It used to be that the cruise industry’s largest
brands competed over whose ship was the biggest. Now, in asign of what really matters to
attracting more customers, there’s a new emphasis on which line offers the best
Internet connection and speed.
As Royal Caribbean is creating a buzz with its touting of VOOM, Carnival Corp.
isstepping up its messaging
about the scope and quality of its Wi-Fi@Sea. The headline of their recent press release? “Carnival
Corp. Expands Industry’s Largest Wi-Fi Network.”
“We’re not just focusing on a few ships, waiting for a provider to bring on
more capacity,”said Reza
Rasoulian, Carnival Corp’s V.P. of Global Connectivity and Shipboard Tech Ops,
inan apparent shot across the
bow at RCCL’s capacity.
Rasoulian explained to Cruise Week: “The fundamental thing that we’ve
discovered is it’s reallyimportant
to give the connectivity experience to as many guests as possible.” Nearly 1/3
of Carnival Corp.’s 100 ships are already connected, and it plans to expand the
system tothe majority by the end
In the meantime, availability varies tremendously by brand. Carnival Cruise
Line, forexample, has high-speed
Wi-Fi deployed on 19 out of 24 ships. In contrast, Holland AmericaLine has only 1.
“We’ll make an announcement soon on Princess as we have a very significant
hardware infrastructure activity underway as we speak,” Rasoulian promises.
customers responding positively?
Rasoulian uses theWesterdamto illustrate, as last year it had no
Wi-fi@Sea and thisyear it did.
“There was a significant increase in guest satisfaction on theWesterdamin Alaskathis summer from the same voyages the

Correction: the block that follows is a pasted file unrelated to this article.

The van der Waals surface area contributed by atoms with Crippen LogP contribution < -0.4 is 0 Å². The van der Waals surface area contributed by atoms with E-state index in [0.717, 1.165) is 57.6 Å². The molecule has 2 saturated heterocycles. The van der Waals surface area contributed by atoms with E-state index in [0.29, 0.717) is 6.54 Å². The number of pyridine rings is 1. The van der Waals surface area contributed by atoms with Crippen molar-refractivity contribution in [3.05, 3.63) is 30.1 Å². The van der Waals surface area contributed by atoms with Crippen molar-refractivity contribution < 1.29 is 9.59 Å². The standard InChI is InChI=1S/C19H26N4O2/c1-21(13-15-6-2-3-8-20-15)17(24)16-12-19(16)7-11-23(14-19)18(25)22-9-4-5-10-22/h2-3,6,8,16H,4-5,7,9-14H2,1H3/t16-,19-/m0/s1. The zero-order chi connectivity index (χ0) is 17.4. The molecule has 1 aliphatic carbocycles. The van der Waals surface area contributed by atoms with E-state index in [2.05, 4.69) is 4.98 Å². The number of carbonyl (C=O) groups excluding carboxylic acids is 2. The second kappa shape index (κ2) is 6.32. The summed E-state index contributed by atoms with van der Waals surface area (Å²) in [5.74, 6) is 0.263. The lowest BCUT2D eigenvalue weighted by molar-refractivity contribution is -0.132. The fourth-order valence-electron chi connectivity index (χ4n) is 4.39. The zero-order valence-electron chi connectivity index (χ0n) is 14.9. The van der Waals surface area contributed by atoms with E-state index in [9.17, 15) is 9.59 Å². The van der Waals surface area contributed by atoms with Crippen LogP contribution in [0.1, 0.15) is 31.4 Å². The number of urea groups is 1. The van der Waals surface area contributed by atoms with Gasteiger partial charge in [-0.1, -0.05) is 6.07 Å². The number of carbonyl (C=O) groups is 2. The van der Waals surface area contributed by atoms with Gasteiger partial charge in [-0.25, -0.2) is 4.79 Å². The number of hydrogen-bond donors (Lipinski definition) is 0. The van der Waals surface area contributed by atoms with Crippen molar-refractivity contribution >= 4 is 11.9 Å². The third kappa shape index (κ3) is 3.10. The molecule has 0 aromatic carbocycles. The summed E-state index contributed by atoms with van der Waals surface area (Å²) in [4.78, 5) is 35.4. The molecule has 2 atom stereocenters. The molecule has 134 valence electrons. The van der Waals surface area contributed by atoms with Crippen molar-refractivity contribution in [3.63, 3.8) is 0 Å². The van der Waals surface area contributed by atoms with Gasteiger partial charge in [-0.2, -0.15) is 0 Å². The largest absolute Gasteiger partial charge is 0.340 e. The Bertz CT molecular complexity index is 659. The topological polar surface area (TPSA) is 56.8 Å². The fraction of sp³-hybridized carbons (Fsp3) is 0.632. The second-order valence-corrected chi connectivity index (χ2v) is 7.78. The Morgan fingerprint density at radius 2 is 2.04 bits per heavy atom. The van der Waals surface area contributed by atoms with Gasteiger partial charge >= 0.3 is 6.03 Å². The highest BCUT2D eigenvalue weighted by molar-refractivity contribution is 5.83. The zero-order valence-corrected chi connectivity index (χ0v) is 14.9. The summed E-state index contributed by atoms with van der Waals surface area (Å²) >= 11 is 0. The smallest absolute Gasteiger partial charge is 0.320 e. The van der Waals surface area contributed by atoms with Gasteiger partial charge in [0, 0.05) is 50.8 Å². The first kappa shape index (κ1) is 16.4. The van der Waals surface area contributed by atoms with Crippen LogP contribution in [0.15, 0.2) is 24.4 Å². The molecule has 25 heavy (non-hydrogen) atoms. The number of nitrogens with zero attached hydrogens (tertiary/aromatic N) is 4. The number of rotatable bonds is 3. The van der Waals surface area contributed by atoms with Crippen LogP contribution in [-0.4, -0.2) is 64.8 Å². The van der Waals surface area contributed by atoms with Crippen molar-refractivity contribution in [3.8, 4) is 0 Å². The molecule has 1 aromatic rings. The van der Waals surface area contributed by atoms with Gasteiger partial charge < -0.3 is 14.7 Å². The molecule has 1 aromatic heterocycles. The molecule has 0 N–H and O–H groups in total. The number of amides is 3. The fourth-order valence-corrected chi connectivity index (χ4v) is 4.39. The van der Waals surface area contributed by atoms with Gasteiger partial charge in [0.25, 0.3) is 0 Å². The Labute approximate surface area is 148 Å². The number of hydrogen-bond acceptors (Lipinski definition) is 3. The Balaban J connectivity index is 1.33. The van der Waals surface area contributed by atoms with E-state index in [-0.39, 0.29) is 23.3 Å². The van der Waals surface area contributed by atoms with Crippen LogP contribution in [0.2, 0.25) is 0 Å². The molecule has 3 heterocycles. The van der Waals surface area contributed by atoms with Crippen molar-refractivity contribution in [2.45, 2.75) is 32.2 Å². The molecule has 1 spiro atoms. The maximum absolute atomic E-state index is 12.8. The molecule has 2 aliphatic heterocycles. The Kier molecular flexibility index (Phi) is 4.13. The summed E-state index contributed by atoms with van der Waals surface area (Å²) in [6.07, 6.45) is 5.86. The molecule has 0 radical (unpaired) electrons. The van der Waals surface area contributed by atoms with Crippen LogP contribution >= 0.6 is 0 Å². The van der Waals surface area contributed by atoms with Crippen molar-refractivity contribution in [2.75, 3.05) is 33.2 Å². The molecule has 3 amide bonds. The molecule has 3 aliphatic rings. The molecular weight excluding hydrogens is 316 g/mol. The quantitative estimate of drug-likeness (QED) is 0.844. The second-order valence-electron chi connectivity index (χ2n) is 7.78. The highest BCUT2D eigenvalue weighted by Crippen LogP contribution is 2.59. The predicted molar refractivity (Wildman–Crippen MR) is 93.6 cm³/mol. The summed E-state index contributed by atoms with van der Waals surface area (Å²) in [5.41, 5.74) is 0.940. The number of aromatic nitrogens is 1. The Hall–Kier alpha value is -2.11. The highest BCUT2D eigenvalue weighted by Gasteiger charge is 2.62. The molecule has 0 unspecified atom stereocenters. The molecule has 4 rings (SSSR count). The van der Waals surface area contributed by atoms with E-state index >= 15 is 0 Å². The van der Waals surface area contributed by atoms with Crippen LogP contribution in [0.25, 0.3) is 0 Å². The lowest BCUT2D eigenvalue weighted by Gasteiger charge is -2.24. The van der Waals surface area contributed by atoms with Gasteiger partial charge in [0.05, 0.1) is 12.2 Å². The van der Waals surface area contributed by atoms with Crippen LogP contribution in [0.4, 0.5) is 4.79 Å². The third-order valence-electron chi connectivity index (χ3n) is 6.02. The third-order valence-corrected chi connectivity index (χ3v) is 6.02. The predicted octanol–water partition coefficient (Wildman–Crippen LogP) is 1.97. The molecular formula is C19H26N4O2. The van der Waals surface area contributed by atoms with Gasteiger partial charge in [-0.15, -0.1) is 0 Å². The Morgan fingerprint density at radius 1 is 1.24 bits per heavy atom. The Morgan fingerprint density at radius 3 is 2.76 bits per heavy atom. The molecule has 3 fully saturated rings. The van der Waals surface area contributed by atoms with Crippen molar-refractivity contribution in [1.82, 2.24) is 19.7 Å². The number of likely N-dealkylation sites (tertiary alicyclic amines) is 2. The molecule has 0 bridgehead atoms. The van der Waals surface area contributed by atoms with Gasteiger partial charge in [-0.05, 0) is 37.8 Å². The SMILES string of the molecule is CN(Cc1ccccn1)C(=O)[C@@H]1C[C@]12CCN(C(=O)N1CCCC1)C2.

previous year,” he reports. “Usage is going up majorly. Historically the number
of users on atthe same time was
often under 100. After deploying these plans we’ve seen up to 1000 userson some ships at any given time. It
doesn’t mean everyone is browsing at the same time necessarily, but they’re
thing they have in common is a tiered system. Facebook and Twitter are
availableon the “value plan,”
which Rasoulian says meets the needs of many people. For others hepoints to a premium plan that provides
“3 times more performance, and you can doSkype
and have unrestricted access.”
This tiered system is in contrast to Voom, which gives all buyers the same
speeds and access.Whether this
is in part due to Carnival worrying about overtaxing its system is unclear, butRasoulian says the main purpose is to
get more people signing up, a by-product of whichis free promotion for the brand on
“For us that’s a benefit because we can price those packages more aggressively
to drivethe usage. What that’s
doing is creating organized sharing for the company, which we like.Now folks are able to share their
experiences pretty much real-time.”
Another cross-brand commonality is that guests will not be on the clock when
theyconnect to the Internet.
“We’re not constraining them on time - here’s 30 minutes of air time, 100
minutes of airtime,” says
Rasoulian. “In most cases that is not a great service, so we’ve taken the
time-based element out of the picture.”
the successful feedback, why hasn’t this been promoted earlier?
“The brands haven’t kicked into marketing yet because it’s so new,” he says,
“especiallyfor the Holland
America Group brands as we deploy more infrastructure. We were a bitcautious at the beginning because we
wanted to make sure we were onto something.”
Now that Carnival is kicking its WiFi marketing into gear, expect a war of
Caribbean. It’s already starting to happen: Royal is touting Voom as the“fastest” WiFi at sea, while Carnival
says its product has the “largest network.”
the companies expand their new systems fleet-wide, more subjective impressionsfrom pax will become available - the
true test of which company’s Wi-Fi program istruly